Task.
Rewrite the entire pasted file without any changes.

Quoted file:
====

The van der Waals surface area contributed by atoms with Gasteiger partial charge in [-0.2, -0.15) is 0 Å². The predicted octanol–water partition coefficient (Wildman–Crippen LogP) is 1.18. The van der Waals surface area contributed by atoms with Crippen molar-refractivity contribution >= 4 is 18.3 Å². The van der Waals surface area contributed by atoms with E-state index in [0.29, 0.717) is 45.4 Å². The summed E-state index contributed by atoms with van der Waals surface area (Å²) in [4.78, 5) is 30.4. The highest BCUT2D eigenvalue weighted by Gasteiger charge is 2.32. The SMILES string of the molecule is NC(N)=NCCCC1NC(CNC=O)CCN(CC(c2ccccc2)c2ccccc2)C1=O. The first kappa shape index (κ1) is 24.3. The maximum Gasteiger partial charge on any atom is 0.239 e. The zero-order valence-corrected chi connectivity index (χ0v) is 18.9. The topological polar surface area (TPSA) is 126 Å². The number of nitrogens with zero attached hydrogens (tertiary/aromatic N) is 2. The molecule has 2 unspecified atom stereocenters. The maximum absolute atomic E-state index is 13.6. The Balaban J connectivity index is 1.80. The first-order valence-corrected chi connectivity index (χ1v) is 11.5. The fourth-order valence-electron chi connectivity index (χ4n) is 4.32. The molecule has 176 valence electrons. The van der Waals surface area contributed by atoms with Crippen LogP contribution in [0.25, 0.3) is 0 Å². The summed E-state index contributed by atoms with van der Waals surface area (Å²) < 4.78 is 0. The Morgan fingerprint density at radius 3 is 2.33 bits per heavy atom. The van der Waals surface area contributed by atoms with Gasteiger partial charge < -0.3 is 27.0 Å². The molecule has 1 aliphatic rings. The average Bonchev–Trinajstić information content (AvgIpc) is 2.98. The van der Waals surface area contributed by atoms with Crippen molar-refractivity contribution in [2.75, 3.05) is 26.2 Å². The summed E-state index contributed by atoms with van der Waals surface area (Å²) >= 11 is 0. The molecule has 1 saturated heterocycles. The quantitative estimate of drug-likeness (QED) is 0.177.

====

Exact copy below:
The van der Waals surface area contributed by atoms with Gasteiger partial charge in [-0.2, -0.15) is 0 Å². The predicted octanol–water partition coefficient (Wildman–Crippen LogP) is 1.18. The van der Waals surface area contributed by atoms with Crippen molar-refractivity contribution >= 4 is 18.3 Å². The van der Waals surface area contributed by atoms with E-state index in [0.29, 0.717) is 45.4 Å². The summed E-state index contributed by atoms with van der Waals surface area (Å²) in [4.78, 5) is 30.4. The highest BCUT2D eigenvalue weighted by Gasteiger charge is 2.32. The SMILES string of the molecule is NC(N)=NCCCC1NC(CNC=O)CCN(CC(c2ccccc2)c2ccccc2)C1=O. The first kappa shape index (κ1) is 24.3. The maximum Gasteiger partial charge on any atom is 0.239 e. The zero-order valence-corrected chi connectivity index (χ0v) is 18.9. The topological polar surface area (TPSA) is 126 Å². The number of nitrogens with zero attached hydrogens (tertiary/aromatic N) is 2. The molecule has 2 unspecified atom stereocenters. The maximum absolute atomic E-state index is 13.6. The Balaban J connectivity index is 1.80. The first-order valence-corrected chi connectivity index (χ1v) is 11.5. The fourth-order valence-electron chi connectivity index (χ4n) is 4.32. The molecule has 176 valence electrons. The van der Waals surface area contributed by atoms with Crippen LogP contribution in [0.25, 0.3) is 0 Å². The summed E-state index contributed by atoms with van der Waals surface area (Å²) < 4.78 is 0. The Morgan fingerprint density at radius 3 is 2.33 bits per heavy atom. The van der Waals surface area contributed by atoms with Gasteiger partial charge < -0.3 is 27.0 Å². The molecule has 1 aliphatic rings. The average Bonchev–Trinajstić information content (AvgIpc) is 2.98. The van der Waals surface area contributed by atoms with Crippen molar-refractivity contribution in [2.75, 3.05) is 26.2 Å². The summed E-state index contributed by atoms with van der Waals surface area (Å²) >= 11 is 0. The molecule has 1 saturated heterocycles. The quantitative estimate of drug-likeness (QED) is 0.177.